This book was sent to me unsolicited by the publisher. I like that sometime because it challenges me to read books outside the lines of my normal reading. This book DEFINITELY falls in that category. This is not anything that I ever would have picked up for myself to read. One reason for that is because of the story, but we'll discuss that in a moment.

But first we have to talk about the way that this book is written. The ENTIRE book is written in poetic, stanza-like prose. It's incredibly creative and interesting. Straight up, I am NOT a poetry person, so I wasn't sure if I was even going to be able to read this book, but it worked. I found it a really interesting way to read the book and absolutely would like to read another book written like this (as long as the story was a completely different story.)

The story is about three women: Holly, Marisa, and Andrea. The story changes to each of their point of views on a regular basis. The way the book is arranged is they each have around 6-8 poems each time it is their section. The first 5-7 of those are straight up telling the story, albeit in ever changing poetic style verse. Then the final poem is a true poetic poem (i.e. lots of symbolism...by the end of the book, I wasn't even reading the last poem in each section anymore. I told you, I am NOT a poetry person.)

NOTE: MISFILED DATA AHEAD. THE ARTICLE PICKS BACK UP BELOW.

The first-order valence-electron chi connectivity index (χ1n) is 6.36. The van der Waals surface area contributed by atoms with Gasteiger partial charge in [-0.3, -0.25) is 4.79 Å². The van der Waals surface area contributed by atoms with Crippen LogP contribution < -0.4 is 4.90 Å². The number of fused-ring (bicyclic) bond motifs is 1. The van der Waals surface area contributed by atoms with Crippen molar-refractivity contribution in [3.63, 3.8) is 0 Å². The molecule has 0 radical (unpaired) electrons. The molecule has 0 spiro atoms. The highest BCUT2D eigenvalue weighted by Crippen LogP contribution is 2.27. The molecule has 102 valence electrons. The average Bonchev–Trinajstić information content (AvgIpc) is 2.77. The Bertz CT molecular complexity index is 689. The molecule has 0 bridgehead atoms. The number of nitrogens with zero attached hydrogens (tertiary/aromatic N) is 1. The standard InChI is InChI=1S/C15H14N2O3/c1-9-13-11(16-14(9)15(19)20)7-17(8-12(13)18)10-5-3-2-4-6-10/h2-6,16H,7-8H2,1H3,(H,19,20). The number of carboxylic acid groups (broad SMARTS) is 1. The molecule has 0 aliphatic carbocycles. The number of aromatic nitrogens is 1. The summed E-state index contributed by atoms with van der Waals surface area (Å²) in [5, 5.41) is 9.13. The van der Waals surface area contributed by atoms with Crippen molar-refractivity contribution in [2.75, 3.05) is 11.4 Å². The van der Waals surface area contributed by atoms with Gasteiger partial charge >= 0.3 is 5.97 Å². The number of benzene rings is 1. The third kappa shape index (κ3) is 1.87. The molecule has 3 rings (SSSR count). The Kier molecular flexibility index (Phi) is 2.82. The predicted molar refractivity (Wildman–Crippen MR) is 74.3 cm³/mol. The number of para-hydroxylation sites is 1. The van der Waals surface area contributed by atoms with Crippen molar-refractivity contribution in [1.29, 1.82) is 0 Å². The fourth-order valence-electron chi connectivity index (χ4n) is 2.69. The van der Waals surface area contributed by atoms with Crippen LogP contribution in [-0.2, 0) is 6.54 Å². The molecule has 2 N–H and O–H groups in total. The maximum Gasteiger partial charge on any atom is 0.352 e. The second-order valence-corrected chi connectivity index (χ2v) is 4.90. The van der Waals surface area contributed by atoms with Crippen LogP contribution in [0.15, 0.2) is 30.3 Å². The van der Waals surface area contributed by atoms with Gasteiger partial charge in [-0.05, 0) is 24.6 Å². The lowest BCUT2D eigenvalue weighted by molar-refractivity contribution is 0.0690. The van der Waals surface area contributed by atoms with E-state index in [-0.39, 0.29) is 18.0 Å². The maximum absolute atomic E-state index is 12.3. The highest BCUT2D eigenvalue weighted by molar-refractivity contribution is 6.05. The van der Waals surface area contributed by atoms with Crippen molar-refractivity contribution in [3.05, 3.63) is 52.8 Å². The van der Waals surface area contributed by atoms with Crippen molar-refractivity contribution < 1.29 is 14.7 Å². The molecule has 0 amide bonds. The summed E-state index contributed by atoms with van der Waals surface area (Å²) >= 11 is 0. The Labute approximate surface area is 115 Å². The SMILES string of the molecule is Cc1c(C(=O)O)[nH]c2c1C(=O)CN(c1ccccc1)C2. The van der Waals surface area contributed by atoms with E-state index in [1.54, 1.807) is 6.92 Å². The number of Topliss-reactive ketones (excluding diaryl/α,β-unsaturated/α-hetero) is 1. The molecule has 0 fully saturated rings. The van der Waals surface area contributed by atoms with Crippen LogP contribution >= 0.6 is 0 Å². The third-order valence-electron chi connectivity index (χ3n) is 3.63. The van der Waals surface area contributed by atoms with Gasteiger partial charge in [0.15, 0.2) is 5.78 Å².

I could have really liked this book, but the story just wasn't the type that I enjoy. I had a pretty good idea of that going in. I am a romance reader. I like books that overall leave me with a happy feeling. This is not one of those books. These three women have incredibly messed up lives and their focus on sexual matters when it comes to every aspect of their lives means that things aren't going to change for them. There are no happy endings here. Quite honestly, I don't even feel like the book resolved anything in these three women's lives. You follow them and hope that things are going to get better after the book ends, but I have my doubts. That being said, though, it is thought-provoking. I'm at the same place as these women...41, with a teenager and a 20 year marriage. There were definitely aspects of the story that resonated with me, but only enough to terrify me...LOL!

Overall, it wasn't a book for me, but I could see how it would appeal to a lot of other people. I see this as an Oprah book club kind of book. Don't let the poetic slant put you off if the story appeals. I think you'll find that you like that aspect of it.

I received a complimentary copy of the book in exchange for an honest review.